DALLAS – In an interview at the meeting held by the Americas Committee for Treatment and Research in Multiple Sclerosis, the conference’s cochair, Tanuja Chitnis, MD, explained why this is the right time to take a deep dive into what precision medicine means in MS, for patients and physicians alike.
“We chose the topic of precision medicine for this forum because it’s a really timely issue,” said, noting that there are now over 16 approved treatments for MS, and an increasing recognition that “not every patient has the same disease course.”
“It’s the right time to think about individualized treatment, and not a one-size-fits-all approach,” she said, noting that clinicians and patients stand to benefit from guidance about treatment choices.
“In addition, we are aided by the number of biomarkers that are becoming available,” including quantitative MRI and serum biomarkers. “I think we – as a field – need to understand how to use these in clinical settings in order to guide treatment decisions,” said Dr. Chitnis, professor of neurology at Harvard Medical School, Boston.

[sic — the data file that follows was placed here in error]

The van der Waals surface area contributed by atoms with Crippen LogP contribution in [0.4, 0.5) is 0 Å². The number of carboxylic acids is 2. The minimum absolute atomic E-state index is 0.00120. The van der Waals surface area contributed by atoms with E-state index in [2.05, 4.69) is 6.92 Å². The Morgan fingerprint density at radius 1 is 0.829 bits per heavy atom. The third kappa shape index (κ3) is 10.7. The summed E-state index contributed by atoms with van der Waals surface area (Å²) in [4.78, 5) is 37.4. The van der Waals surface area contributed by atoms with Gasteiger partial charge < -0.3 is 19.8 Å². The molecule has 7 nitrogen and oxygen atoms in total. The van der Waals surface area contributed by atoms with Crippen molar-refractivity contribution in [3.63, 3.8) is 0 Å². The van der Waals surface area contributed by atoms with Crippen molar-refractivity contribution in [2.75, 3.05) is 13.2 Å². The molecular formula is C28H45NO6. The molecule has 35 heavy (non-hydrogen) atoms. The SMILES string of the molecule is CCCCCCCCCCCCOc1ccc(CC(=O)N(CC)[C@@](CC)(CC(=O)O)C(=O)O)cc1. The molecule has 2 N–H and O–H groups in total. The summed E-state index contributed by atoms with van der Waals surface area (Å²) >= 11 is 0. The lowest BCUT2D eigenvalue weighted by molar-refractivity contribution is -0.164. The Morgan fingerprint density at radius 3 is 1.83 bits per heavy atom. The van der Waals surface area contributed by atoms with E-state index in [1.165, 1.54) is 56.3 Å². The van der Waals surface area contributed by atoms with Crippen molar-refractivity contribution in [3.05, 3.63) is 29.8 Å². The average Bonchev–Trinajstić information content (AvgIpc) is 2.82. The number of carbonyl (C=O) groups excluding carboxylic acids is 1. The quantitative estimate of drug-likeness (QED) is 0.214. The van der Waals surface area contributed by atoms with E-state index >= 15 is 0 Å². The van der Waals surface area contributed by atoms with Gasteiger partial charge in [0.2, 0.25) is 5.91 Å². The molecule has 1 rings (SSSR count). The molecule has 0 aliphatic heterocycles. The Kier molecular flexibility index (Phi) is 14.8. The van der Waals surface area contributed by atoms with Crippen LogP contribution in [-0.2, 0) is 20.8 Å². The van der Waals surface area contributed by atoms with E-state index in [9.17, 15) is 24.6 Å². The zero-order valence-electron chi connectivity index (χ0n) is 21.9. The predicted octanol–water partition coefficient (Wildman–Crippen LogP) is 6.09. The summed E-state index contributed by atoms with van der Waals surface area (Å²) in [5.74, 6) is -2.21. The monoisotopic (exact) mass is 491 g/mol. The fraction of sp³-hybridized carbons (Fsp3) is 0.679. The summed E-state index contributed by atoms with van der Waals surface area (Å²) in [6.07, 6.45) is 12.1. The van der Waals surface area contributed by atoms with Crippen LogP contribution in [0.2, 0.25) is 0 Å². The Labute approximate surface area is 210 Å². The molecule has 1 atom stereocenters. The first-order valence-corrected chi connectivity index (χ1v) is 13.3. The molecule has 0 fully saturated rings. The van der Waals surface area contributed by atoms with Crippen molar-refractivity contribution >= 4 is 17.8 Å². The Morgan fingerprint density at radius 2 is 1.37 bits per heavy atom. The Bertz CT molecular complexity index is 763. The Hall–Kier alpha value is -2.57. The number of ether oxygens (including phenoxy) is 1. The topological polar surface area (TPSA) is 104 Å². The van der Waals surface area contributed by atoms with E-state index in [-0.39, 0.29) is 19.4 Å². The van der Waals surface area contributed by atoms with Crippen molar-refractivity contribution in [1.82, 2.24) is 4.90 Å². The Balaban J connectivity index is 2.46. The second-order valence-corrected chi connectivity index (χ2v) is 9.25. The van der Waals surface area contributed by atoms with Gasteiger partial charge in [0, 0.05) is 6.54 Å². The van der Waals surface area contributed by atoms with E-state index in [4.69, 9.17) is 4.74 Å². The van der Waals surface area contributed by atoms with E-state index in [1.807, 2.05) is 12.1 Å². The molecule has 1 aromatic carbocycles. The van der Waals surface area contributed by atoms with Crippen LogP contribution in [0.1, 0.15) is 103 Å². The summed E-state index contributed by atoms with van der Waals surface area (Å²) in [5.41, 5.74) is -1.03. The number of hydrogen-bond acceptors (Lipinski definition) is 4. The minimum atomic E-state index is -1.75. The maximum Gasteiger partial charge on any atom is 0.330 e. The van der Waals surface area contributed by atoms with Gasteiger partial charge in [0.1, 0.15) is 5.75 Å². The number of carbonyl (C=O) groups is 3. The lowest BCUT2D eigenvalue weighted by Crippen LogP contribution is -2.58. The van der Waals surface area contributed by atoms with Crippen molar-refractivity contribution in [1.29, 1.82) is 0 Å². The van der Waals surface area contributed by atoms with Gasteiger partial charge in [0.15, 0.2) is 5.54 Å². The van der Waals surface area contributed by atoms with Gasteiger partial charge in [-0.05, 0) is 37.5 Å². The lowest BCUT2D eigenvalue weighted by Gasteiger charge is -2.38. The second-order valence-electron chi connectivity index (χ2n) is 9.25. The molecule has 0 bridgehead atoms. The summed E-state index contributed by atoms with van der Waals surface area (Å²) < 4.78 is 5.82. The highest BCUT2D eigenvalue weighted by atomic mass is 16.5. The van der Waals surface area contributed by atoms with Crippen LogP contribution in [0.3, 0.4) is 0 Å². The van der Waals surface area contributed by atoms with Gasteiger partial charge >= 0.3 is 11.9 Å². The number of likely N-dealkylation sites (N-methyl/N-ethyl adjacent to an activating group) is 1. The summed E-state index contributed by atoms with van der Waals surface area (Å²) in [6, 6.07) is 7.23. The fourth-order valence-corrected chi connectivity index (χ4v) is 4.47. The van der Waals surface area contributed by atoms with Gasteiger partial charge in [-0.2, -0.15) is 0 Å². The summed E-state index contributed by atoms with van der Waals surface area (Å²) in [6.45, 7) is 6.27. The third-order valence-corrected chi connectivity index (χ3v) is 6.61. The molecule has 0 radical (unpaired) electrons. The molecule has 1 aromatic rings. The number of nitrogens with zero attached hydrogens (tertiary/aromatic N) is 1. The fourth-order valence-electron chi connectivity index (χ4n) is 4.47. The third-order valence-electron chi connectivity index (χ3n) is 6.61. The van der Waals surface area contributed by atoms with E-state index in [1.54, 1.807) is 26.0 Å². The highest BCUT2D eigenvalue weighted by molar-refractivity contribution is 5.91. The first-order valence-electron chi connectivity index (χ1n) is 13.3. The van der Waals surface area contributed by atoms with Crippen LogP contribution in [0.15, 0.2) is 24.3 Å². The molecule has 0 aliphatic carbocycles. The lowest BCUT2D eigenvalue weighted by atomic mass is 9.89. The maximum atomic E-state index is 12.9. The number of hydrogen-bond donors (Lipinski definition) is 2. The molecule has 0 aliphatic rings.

Advances in data science are allowing the connection of disparate kinds of data for discovery and hypothesis testing and validation, said Dr. Chitnis, who serves as medical director for the large longitudinal. The study follows about 2,000 patients who have yearly neurologic examinations and brain MRI; serum biomarkers and self-report data are also acquired annually.
“Network science can help in the precision medicine approach to multiple sclerosis, because we have a very clear understanding that MS is a complex disease. It is not one gene; it is not one modality,” she said.
Dr. Chitnis reported that she has received research funding from multiple pharmaceutical companies.